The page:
The Swiss flash manufacturer, Elinchrom, and the innovative video light maker, Light & Motion, announced today that they are joining forces to bring new game-changing products to the market. The news comes in right after Elinchrom made the Skyport Protocol open to other brands. Thus, it’s no surprise that the new partnership is unveiled along with two new wirelessly controllable video lights.
Alongside the highly-anticipated a9 announcement, Sony also introduced the FE 100-400mm f/4.5-5.6 G Master telephoto lens. After the initial buzz and excitement over something shiny and new being announced subsided, I began to question why Sony released this lens at this particular time of intense market expansion.
A while back I reviewed the Godox AD600 which I thought was going to be the all-in-one solution I was after. Even after comparing it to the Profoto B1, I was more impressed with the AD600, especially at its price point. It had a few construction issues, but overall was a flash to compete with the big boys. As I said, I thought it was going to be the solution I was looking for. Then Godox dropped the bomb: the Wistro AD200. This little flash promised to be less than half the weight and powerful enough for most of the work its big brother was made for. So, is it all it's said to be and how does it stack up against other options?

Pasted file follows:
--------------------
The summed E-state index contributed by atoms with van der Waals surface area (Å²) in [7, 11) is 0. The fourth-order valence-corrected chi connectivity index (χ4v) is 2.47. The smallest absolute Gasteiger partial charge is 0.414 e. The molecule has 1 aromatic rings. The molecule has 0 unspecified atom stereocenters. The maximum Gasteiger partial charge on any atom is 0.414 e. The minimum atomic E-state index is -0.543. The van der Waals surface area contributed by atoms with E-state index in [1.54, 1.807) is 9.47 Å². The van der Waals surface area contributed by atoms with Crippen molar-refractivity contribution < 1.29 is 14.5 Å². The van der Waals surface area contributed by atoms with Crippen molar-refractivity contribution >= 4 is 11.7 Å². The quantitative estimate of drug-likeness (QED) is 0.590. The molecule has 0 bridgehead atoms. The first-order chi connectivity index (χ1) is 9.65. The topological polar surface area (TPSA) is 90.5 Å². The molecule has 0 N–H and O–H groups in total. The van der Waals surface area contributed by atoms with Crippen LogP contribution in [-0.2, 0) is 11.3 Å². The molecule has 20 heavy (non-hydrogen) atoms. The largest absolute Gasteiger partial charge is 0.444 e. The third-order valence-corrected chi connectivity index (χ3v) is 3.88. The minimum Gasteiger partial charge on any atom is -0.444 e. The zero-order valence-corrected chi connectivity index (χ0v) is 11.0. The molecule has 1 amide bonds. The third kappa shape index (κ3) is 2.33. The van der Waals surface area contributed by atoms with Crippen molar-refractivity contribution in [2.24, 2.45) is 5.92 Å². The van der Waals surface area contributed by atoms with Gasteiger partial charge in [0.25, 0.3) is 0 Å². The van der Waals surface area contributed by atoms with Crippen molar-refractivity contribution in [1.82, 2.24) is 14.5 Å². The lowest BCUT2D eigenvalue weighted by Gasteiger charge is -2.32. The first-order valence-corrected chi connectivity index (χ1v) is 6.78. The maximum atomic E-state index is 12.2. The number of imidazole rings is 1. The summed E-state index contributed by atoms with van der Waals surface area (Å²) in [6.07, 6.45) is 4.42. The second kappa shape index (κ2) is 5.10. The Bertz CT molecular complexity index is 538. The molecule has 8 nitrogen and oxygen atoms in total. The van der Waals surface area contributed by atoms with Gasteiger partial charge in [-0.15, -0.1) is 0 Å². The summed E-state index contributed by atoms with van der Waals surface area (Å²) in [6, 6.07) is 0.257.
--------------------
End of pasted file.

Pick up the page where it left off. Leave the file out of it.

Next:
Manfrotto has renewed its product lineup recently, and the new tripod models come with new features and improved designs. I have been using Manfrotto products for years due to their affordable prices, but unfortunately, every time I ended up with severe problems. Now, the long-known tripod series 055 also has a new version. For the last time, I decided to give this brand one more chance, and I've been testing this tripod with the new XPRO (BHQ2) ball head for the last couple of weeks.
Last week we were filming the second video ever using our new GH5s, and one of the cameras ran out of batteries in the middle of a take. At the time, we didn't think anything of it and we simply replaced the battery and continued filming. When we transferred all of the footage after the shoot, one of the video clips was corrupt and we had to re-film the entire project.
One of the disadvantages of GoPro and DSLR video setups is your inability to use them in a broadcast setting. GoPro attempted to address this with their HEROCast system to the tune of $7,500, which is out of the reach of most average consumers. So when the guys behind FREECAST reached out about having us check out their new affordable wireless transmission system, it was a no-brainer to give it a go.
Although you may not be ready to admit it, the iPhone is a professional video camera for many shooters. We use ours with a handheld gimbal at almost every shoot to get super steady moving shots. Feiyu Tech recently sent us their SPG Plus two-handed gimbal, and I tested it out.